Publisher: University of Chicago Press
Keyword(s): Foster Care; Propensity Scores; Transition, Adulthood

Research indicates that foster youth approaching adulthood fare poorly on a number of economic and social outcomes. Little is known, however, about whether negative outcomes stem from foster care or risk factors common among youth who have foster care experience. Using data from the National Longitudinal Survey of Youth 1997 and eight distinct matching schemes, this study compares outcomes of foster youth (n = 136) to those of other youth. These schemes are based on propensity scoring and Mahalanobis matching. Results locate similar outcomes for foster youth and youth matched on preplacement characteristics. Foster youth have more problematic outcomes than do youth in the general sample that is not matched. The results suggest that risk factors, and not foster care itself, contribute to difficulties that occur in the transition to adulthood. These findings must be cautiously interpreted in light of study limitations. [ABSTRACT FROM AUTHOR]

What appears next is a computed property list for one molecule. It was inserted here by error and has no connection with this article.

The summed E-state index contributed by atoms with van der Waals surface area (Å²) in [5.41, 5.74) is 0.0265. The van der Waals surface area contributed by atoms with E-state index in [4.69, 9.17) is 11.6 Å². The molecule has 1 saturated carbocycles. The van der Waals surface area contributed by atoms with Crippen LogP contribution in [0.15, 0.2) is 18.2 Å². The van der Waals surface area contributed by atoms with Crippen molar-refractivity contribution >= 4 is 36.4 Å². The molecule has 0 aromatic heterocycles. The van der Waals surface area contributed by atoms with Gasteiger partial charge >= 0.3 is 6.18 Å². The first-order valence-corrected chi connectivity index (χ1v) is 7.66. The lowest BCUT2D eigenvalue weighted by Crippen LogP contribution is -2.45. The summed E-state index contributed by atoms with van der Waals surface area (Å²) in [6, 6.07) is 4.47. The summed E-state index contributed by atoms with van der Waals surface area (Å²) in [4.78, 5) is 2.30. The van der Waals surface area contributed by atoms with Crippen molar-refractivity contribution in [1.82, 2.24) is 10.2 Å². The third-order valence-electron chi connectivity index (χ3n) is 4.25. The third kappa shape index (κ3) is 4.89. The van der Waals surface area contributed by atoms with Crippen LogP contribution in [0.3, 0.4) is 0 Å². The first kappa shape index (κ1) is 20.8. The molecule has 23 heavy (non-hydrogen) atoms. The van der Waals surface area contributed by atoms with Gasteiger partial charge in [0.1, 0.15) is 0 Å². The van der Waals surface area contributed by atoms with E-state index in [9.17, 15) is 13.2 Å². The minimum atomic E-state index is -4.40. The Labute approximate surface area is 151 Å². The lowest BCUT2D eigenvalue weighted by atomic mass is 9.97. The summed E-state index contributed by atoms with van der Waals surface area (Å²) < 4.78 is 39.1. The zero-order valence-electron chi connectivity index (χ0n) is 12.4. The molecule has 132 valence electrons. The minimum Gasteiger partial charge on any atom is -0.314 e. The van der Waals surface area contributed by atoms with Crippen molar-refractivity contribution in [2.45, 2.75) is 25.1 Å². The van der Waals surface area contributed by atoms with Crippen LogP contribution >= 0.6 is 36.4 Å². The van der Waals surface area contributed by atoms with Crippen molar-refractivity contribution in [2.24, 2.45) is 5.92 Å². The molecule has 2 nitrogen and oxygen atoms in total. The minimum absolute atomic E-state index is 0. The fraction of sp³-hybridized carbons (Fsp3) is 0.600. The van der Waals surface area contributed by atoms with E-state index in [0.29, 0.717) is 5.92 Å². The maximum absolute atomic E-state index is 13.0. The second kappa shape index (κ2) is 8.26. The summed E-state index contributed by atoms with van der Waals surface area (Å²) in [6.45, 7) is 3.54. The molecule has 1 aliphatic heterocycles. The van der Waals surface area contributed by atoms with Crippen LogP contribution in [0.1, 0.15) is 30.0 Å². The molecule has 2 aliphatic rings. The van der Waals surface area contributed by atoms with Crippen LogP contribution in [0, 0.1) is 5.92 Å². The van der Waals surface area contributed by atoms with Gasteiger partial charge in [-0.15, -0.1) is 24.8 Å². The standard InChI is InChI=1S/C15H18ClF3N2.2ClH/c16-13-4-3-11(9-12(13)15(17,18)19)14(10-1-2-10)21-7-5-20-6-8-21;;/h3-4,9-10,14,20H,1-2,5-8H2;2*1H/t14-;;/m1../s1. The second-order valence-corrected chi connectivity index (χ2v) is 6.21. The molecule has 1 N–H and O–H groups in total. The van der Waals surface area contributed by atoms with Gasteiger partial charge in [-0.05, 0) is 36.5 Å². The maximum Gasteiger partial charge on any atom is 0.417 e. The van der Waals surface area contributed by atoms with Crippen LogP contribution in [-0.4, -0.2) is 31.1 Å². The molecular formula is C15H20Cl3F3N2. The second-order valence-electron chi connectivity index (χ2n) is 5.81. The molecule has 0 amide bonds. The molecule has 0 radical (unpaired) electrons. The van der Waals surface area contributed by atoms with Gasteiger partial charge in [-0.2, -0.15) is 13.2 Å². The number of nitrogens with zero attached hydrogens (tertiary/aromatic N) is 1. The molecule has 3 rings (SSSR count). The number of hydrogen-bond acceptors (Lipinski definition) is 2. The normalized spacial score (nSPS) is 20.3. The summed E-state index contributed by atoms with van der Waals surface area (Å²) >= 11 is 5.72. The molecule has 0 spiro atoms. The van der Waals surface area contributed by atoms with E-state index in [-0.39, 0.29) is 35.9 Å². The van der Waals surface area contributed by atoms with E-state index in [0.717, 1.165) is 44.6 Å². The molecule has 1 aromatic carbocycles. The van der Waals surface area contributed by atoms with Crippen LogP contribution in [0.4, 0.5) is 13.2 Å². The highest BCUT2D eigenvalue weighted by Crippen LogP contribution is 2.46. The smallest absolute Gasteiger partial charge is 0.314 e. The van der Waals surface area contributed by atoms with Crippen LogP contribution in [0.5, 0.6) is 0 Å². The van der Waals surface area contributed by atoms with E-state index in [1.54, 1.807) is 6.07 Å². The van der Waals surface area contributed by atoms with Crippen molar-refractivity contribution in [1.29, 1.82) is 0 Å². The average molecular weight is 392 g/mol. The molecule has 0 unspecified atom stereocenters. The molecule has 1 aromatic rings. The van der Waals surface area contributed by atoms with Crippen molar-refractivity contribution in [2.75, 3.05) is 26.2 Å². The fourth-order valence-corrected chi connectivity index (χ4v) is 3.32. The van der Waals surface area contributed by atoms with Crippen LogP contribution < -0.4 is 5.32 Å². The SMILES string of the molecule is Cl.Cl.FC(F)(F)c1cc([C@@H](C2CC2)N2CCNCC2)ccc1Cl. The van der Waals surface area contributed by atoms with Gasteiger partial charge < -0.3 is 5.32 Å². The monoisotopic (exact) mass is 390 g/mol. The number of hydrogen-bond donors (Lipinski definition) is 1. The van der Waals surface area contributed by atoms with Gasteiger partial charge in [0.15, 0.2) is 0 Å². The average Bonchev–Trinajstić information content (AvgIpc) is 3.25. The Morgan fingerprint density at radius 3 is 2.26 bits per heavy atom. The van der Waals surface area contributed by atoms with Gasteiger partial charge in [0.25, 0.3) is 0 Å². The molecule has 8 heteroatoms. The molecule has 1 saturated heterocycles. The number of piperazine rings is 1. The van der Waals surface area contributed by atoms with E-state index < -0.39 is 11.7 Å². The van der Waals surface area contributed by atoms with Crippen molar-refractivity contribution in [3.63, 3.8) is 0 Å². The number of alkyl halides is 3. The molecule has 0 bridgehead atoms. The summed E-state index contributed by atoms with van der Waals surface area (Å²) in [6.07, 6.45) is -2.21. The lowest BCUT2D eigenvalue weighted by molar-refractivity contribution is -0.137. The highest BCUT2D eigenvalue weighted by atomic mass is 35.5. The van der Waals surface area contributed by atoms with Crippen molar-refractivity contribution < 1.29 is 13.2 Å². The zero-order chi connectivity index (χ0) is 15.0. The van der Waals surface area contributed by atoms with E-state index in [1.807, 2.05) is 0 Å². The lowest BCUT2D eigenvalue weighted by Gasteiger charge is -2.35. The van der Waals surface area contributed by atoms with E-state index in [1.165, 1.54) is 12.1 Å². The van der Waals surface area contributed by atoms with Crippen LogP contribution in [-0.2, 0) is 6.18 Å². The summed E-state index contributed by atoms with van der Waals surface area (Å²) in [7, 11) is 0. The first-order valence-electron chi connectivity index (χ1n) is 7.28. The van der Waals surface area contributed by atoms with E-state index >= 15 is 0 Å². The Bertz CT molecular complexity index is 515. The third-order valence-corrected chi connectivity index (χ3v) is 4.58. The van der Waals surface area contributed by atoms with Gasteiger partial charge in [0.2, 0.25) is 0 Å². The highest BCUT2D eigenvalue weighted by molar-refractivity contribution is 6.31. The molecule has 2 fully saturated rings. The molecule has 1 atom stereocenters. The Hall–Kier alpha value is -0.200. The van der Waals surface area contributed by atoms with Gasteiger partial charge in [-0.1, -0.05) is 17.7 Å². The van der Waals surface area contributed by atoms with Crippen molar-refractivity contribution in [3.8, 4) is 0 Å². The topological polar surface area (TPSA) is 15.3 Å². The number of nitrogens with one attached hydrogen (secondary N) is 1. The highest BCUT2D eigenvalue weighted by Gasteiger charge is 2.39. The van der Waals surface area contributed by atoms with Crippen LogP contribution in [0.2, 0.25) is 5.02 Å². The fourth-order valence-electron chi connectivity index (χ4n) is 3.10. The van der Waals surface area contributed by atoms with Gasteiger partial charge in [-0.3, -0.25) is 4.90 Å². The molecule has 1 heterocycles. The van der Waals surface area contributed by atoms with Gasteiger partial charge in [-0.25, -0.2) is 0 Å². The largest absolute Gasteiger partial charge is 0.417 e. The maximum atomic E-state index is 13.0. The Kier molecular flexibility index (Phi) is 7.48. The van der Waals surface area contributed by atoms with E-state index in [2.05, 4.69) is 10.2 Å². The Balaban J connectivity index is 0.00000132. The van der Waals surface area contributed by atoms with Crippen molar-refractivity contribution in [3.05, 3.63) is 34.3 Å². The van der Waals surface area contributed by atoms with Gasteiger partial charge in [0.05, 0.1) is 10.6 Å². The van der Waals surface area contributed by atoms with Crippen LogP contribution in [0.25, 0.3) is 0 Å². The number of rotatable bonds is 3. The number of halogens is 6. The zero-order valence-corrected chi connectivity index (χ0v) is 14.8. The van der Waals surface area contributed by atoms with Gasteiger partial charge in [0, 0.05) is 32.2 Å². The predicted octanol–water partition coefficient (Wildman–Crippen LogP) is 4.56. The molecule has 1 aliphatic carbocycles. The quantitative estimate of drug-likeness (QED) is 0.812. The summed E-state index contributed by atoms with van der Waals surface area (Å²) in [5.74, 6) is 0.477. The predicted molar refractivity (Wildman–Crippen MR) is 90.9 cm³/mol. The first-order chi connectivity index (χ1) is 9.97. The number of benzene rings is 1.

Copyright of Social Service Review is the property of University of Chicago Press and its content may not be copied or emailed to multiple sites or posted to a listserv without the copyright holder's express written permission. However, users may print, download, or email articles for individual use. This abstract may be abridged. No warranty is given about the accuracy of the copy. Users should refer to the original published version of the material for the full abstract. (Copyright applies to all Abstracts)

Bibliography Citation
Berzin, Stephanie Cosner. "Difficulties in the Transition to Adulthood: Using Propensity Scoring to Understand What Makes Foster Youth Vulnerable." Social Service Review 82,2 (June 2008): 171-196.
3. Berzin, Stephanie Cosner
Understanding Foster Youth Outcomes: Is Propensity Scoring Better Than Traditional Methods?
Research on Social Work Practice 20,1 (January 2010): 100-111.
Also: http://rsw.sagepub.com/cgi/content/abstract/20/1/100
Cohort(s): NLSY97
Publisher: Sage Publications
Keyword(s): Children, Well-Being; Foster Care; Propensity Scores